beans mean… coffee how to set up a cafe

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february 2006

Beans don’t always have to mean an internationally recognised brand name – of the baked, or coffee variety - and when it comes to the latter there are plenty of independent people who have decided to take the plunge to coffee cups everywhere, but do you have what it takes?

The first thing you need to ensure is that you know your cappuccino from your frappuccino, espresso or americano… then, if you think you have the passion and dedication to run a coffee shop, you need to think about how to do it and whether or not you should gain some first-hand knowledge of the industry.

Adrian Hawtin, owner of successful coffee shop BREW in Preston says: “I would not recommend opening a cafe without some catering experience. I have a degree in hospitality management as well as food preparation qualifications and I also worked as a food sales rep for five years. This has definitely been to my advantage.”

So, if you find yourself overflowing with the necessary insider knowledge, have seen a premises in a location that will allow you to create the necessary ambience we coffee connoisseurs have come to expect, then you need to know what to do next. When setting up BREW, manager Adrian spoke to local business venture groups as well as his bank business advisor and this is the best way to gain as much information as you can. Most banks give new businesses access to free business advice when setting up so ask around - if it’s free, it really doesn’t hurt to take it.

One thing to consider in the beginning is whether to offer food. Remember that the more you offer a customer, the higher the average spend will be which in turn will increase your turnover – never a bad thing! If you do decide to go all the way from the start then you need to work out what you are going to offer, whether you need to employ a chef or if you can do it yourself and bear in mind any special licences you may need.

Running a coffee shop will mean you will be subject to a wide range of legislation and although your bank business advisor can probably advise, do make sure you are as knowledgeable as you can be. You need to look at Food Premises Regulations, Food Safety Act, Consumer Protection, Environmental Protection, to name but a few, and you will also want to get up to speed on Public Liability insurance, Employers Liability insurance as well as good old buildings and contents insurance! Don’t be scared – a lot of information is out there and with some sound advice, you will be fine… just be prepared to experience some hiccups along the way. In the long run, this probably won’t be a bad thing.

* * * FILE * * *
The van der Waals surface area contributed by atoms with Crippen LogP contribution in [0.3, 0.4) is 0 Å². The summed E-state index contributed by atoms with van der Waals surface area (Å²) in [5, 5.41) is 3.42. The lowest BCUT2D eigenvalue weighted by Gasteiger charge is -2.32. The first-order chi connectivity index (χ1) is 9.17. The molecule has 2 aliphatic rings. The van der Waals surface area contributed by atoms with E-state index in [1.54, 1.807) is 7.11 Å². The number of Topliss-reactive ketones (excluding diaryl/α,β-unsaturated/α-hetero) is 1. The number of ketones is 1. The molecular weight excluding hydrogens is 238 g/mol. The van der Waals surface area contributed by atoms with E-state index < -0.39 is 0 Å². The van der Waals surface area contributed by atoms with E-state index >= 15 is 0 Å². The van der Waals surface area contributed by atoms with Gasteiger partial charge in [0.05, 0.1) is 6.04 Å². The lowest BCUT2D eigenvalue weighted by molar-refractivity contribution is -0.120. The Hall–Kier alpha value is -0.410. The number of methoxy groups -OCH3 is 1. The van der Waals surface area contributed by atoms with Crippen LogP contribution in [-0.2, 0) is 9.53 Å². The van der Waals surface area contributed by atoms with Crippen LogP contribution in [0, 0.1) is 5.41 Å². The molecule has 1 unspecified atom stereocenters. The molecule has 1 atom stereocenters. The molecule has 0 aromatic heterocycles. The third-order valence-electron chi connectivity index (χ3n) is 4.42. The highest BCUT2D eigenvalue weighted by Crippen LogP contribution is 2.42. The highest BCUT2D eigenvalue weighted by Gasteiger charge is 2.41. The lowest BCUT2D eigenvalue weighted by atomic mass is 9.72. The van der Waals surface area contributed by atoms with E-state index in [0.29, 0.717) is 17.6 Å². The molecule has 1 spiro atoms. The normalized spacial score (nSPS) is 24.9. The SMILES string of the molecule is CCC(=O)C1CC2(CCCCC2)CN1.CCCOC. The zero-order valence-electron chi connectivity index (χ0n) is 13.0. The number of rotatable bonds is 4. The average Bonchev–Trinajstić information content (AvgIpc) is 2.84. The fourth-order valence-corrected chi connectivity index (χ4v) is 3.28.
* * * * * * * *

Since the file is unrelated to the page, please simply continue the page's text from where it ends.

As far as capital is concerned, depending on what size your venture is and what you want to provide you could be looking at upwards of £30,000 to set yourself up with premises, staff, equipment and various licences. Make sure you consider your marketing costs and how you are going to approach this part of the business but bear in mind that often the best way for independent businesses to get known is through word of mouth. If customers are getting something different that they like, they will keep coming back. Adrian says “listen to customers, they are your business but don’t lose sight of the competition” and in coffee, there is competition there – often in the shape of internationally known brands with a lot more money than you for marketing so be creative. Check out what they are doing and come up with something different always ensuring you are one step ahead.

If you feel a yearning to serve coffee and food to your adoring public but you’re not quite sure that you are ready to start from scratch then consider a franchise. When George Lilley bought The Pie Man franchise in Kensington in April 2005 he was taking on a well-known brand as well as the first-hand knowledge of another manager. “The shop already had regular customers and had proved to be extremely busy during its history albeit not in recent years. I also liked the fact that there were 2 other ‘Pie Man’ shops and have spent some time with the other manager understanding his successful products and learning from his experience” said George.

Taking on this franchise meant that he was able to spend time building up custom but with the added support and knowledge of another manager and without the main costs. A franchise can involve a cost of about £10,000 with an additional available overdraft, however this isn’t indicative of every franchise opportunity. The points to remember with a franchise is that you will probably strike a deal where you have to stock a certain amount of product and take part in marketing campaigns but depending on the franchise, you could end up with a great deal of autonomy. The most important thing is to make sure you cover all areas before signing on the dotted line. George’s advice is “research all costs intensively, and make sure your contract is water tight paying particular attention to points around things like who is responsible for maintaining the equipment in the shop.”

Whatever way you decide to do it, whether well-known or little-known beans, starting a café business is going to take a lot of commitment, long hours and dedication, but if you have a passion for coffee and making your customers smile, then there could be a coffee-pot out there just waiting for you to plunge into.

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about the author

Alice Griffin has vast and varied experience in the working world: design, print, marketing, research and publishing. She has worked for herself as well as corporate companies and her in-depth knowledge and down-to-earth approach provides direct no-nonsense advice. See more of Alice's work on her website www.keramay.co.uk

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